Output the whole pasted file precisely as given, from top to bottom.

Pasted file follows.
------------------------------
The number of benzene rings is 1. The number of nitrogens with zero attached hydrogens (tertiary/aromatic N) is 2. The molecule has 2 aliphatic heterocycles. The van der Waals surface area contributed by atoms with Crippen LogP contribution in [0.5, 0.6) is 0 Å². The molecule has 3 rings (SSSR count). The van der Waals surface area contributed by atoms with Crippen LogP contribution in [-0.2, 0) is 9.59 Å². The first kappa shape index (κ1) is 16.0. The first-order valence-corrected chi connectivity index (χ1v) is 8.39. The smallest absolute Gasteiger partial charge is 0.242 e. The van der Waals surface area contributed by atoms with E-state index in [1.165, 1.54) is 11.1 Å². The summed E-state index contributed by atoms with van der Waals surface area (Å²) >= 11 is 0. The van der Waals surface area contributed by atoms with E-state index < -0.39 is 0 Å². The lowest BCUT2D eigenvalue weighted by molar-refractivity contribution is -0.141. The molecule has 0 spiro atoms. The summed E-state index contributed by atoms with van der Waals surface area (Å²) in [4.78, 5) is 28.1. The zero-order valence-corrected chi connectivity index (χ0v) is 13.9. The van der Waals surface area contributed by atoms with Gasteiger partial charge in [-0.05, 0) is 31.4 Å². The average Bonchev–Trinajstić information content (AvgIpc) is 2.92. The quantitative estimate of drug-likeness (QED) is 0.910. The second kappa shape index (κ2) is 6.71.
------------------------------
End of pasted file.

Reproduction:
The number of benzene rings is 1. The number of nitrogens with zero attached hydrogens (tertiary/aromatic N) is 2. The molecule has 2 aliphatic heterocycles. The van der Waals surface area contributed by atoms with Crippen LogP contribution in [0.5, 0.6) is 0 Å². The molecule has 3 rings (SSSR count). The van der Waals surface area contributed by atoms with Crippen LogP contribution in [-0.2, 0) is 9.59 Å². The first kappa shape index (κ1) is 16.0. The first-order valence-corrected chi connectivity index (χ1v) is 8.39. The smallest absolute Gasteiger partial charge is 0.242 e. The van der Waals surface area contributed by atoms with E-state index in [1.165, 1.54) is 11.1 Å². The summed E-state index contributed by atoms with van der Waals surface area (Å²) >= 11 is 0. The van der Waals surface area contributed by atoms with E-state index < -0.39 is 0 Å². The lowest BCUT2D eigenvalue weighted by molar-refractivity contribution is -0.141. The molecule has 0 spiro atoms. The summed E-state index contributed by atoms with van der Waals surface area (Å²) in [4.78, 5) is 28.1. The zero-order valence-corrected chi connectivity index (χ0v) is 13.9. The van der Waals surface area contributed by atoms with Gasteiger partial charge in [-0.05, 0) is 31.4 Å². The average Bonchev–Trinajstić information content (AvgIpc) is 2.92. The quantitative estimate of drug-likeness (QED) is 0.910. The second kappa shape index (κ2) is 6.71.